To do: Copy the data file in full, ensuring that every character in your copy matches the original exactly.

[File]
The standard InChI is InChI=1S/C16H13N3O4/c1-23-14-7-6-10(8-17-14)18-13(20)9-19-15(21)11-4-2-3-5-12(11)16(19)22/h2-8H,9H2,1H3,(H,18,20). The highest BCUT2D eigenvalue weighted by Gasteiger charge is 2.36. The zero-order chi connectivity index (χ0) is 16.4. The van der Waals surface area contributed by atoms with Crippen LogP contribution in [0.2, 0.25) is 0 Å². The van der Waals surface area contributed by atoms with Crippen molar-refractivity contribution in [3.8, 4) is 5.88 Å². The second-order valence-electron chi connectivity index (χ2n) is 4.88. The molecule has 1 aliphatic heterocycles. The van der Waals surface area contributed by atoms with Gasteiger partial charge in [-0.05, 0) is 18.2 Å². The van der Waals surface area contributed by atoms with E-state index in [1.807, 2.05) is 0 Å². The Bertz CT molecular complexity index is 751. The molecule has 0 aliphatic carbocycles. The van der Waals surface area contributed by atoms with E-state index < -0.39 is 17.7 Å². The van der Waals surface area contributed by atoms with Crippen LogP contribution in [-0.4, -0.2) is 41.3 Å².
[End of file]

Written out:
The standard InChI is InChI=1S/C16H13N3O4/c1-23-14-7-6-10(8-17-14)18-13(20)9-19-15(21)11-4-2-3-5-12(11)16(19)22/h2-8H,9H2,1H3,(H,18,20). The highest BCUT2D eigenvalue weighted by Gasteiger charge is 2.36. The zero-order chi connectivity index (χ0) is 16.4. The van der Waals surface area contributed by atoms with Crippen LogP contribution in [0.2, 0.25) is 0 Å². The van der Waals surface area contributed by atoms with Crippen molar-refractivity contribution in [3.8, 4) is 5.88 Å². The second-order valence-electron chi connectivity index (χ2n) is 4.88. The molecule has 1 aliphatic heterocycles. The van der Waals surface area contributed by atoms with Gasteiger partial charge in [-0.05, 0) is 18.2 Å². The van der Waals surface area contributed by atoms with E-state index in [1.807, 2.05) is 0 Å². The Bertz CT molecular complexity index is 751. The molecule has 0 aliphatic carbocycles. The van der Waals surface area contributed by atoms with E-state index < -0.39 is 17.7 Å². The van der Waals surface area contributed by atoms with Crippen LogP contribution in [-0.4, -0.2) is 41.3 Å².